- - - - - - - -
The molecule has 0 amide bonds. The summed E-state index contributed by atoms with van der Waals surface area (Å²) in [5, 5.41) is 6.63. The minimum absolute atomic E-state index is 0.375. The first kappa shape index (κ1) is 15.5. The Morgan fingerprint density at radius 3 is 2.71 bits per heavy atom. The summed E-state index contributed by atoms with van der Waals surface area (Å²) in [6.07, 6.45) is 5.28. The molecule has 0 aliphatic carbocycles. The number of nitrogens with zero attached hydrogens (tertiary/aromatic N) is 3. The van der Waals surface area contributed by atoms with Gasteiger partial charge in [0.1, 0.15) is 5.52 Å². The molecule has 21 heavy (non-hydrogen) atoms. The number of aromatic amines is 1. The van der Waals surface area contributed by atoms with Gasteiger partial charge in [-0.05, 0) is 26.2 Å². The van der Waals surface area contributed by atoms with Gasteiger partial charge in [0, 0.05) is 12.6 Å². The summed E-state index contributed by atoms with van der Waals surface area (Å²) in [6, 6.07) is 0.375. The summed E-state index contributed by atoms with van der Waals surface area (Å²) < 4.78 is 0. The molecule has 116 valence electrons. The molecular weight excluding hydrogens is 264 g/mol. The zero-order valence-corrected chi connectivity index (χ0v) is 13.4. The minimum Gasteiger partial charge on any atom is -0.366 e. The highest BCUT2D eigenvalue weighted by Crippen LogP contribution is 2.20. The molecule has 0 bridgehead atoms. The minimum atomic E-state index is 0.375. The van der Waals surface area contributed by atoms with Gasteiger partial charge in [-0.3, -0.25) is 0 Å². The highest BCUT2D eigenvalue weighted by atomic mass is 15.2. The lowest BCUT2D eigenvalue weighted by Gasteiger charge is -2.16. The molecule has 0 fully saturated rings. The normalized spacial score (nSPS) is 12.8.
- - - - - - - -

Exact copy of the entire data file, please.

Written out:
The molecule has 0 amide bonds. The summed E-state index contributed by atoms with van der Waals surface area (Å²) in [5, 5.41) is 6.63. The minimum absolute atomic E-state index is 0.375. The first kappa shape index (κ1) is 15.5. The Morgan fingerprint density at radius 3 is 2.71 bits per heavy atom. The summed E-state index contributed by atoms with van der Waals surface area (Å²) in [6.07, 6.45) is 5.28. The molecule has 0 aliphatic carbocycles. The number of nitrogens with zero attached hydrogens (tertiary/aromatic N) is 3. The van der Waals surface area contributed by atoms with Gasteiger partial charge in [0.1, 0.15) is 5.52 Å². The molecule has 21 heavy (non-hydrogen) atoms. The number of aromatic amines is 1. The van der Waals surface area contributed by atoms with Gasteiger partial charge in [-0.05, 0) is 26.2 Å². The van der Waals surface area contributed by atoms with Gasteiger partial charge in [0, 0.05) is 12.6 Å². The summed E-state index contributed by atoms with van der Waals surface area (Å²) in [6, 6.07) is 0.375. The summed E-state index contributed by atoms with van der Waals surface area (Å²) < 4.78 is 0. The molecule has 116 valence electrons. The molecular weight excluding hydrogens is 264 g/mol. The zero-order valence-corrected chi connectivity index (χ0v) is 13.4. The minimum Gasteiger partial charge on any atom is -0.366 e. The highest BCUT2D eigenvalue weighted by Crippen LogP contribution is 2.20. The molecule has 0 bridgehead atoms. The minimum atomic E-state index is 0.375. The van der Waals surface area contributed by atoms with Gasteiger partial charge in [-0.3, -0.25) is 0 Å². The highest BCUT2D eigenvalue weighted by atomic mass is 15.2. The lowest BCUT2D eigenvalue weighted by Gasteiger charge is -2.16. The molecule has 0 fully saturated rings. The normalized spacial score (nSPS) is 12.8.